Some indications may likewise be derived from the form and method in which a new science is propounded. Genuine science is in general simple, precise, perspicuous, devoid of ornament, dry and unattractive, modest in its pretensions, free from all undue contrivances for exciting applause or obtaining attention. Charlatanism, on the other hand, is tricky, obtrusive, full of display — now wearing the mask of impassioned enthusiasm-now assuming an aspect of solemn gravity, vague and mystical in its language, sometimes propounding elaborate schemes of new classification and nomenclature, dealing in vast promises and undertakings.1

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There are three forms of speaking, which are, as it were, the style and phrase of imposture. The first kind is of them who, as soon as they have gotten any subject or matter, do straight cast it into an art, inventing new terms of art, reducing all into divisions and distinctions; thence drawing assertions or positions, and so framing oppositions by questions and answers. Hence issueth the cobwebs and clatterings of the schoolmen.

'The second kind is of them who, out of the vanity of their wit, (as church poets,) do make and devise all variety of tales, stories, and examples, whereby they may lead men's minds to a belief, from whence did grow the legends and infinite fabulous inventions and dreams of the ancient heretics.

'The third kind is of them who fill men's cares [qu. ears] with mysteries, high parables, allegories, and illusions, which mystical and profound form many of the heretics also made choice of. By the first kind of these the capacity and wit of man

Imposture, however, particularly in the cases where it is combined with mysticism, is rarely altogether intentional, and the result of mere knavery. There is a close affinity between imposture and credulity: a credulous man is generally a deceiver, and believes the delusions with which he ensnares the faith of others.1 This is often the case with philosophical as well as religious enthusiasts. Pythagoras, for example, so far as we can discern him in the dim distance, may apparently be taken as a type of the union between the man of science and the impostor: and the same may doubtless be said of Van Helmont, and many of the other professors of mystical medicine, alchemists, astrologers, diviners, theosophs, and masters of occult sciences, whose lives are collected in the seven volumes of ADELUNG's curious History of Human Folly.2 Nothing is more striking, in this repertory of self-deceit and imposture, than the gigantic dimensions of the supposed discoveries of these pseudo-philosophers, compared with their actual performances, and with the powers which man really possesses over outward nature. At every turn we meet with infallible remedies, with universal medicines-with receipts for changing one substance into another with new methods of a universal philosophy. The performances of these homines vaniloqui et phantastici,' who, partly from credulity, and partly from imposture, genus humanum promissis onerarunt,' stand (according to Bacon's comparison) in the same relation to the works of genuine philosophers, as the exploits of Amadis de Gaul or King Arthur, to those of Julius Cæsar or Alexander the Great.3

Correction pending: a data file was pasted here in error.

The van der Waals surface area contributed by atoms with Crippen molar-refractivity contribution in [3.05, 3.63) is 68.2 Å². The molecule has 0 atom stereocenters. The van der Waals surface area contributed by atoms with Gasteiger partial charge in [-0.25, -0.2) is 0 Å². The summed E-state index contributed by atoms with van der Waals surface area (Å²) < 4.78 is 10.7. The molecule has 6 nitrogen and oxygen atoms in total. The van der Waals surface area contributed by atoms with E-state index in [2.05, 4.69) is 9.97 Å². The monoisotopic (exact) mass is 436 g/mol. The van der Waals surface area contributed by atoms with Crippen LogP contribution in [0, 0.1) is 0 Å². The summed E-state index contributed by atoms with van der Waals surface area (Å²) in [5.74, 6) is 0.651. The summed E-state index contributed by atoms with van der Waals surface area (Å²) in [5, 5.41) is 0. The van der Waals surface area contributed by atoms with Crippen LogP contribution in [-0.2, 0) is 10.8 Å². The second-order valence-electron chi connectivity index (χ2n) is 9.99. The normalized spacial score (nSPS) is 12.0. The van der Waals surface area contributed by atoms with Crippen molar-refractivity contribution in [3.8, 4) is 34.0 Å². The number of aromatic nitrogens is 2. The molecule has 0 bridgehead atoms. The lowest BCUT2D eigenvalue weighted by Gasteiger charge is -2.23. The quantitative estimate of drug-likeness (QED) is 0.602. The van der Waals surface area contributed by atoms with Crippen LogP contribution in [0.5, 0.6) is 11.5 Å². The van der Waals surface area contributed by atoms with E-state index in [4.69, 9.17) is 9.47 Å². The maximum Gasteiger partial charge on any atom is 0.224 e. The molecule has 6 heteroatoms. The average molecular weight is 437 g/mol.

No species of imposture is so captivating, so well-suited to the present time, and consequently so likely to meet with temporary success, as that which assumes the garb, and mimics the phraseology, of science. As hypocrisy has been said to be the homage which vice renders to virtue, so is the imitation of scientific forms the homage which imposture renders to science; it is, however, a species of homage by which the vassal often obtains, for a time, a superiority over the lord. Still, the existence of a scientific spirit,

is fettered and entangled; by the second, it is trained on and inveigled; by the third, it is astonished and enchanted; but by every of them the while it is seduced and abused.' --Lord BACON, Of the several Kinds of Imposture. Works, vol. i. p. 214; ed. Montagu. 1 See Adv. of Learning, vol. ii. p. 42.

2 Geschichte der menschlichen narrheit, oder lebensbeschreibungen berühmter schwarzkünstler, goldmacher, teufels banner, zeichen-und liniendeuter, schwärmer, wahrsager, und anderer philosophischer unholden. Leipzig, 1785-9. 7 vols. 3 Nov. Org. I. aph. 87.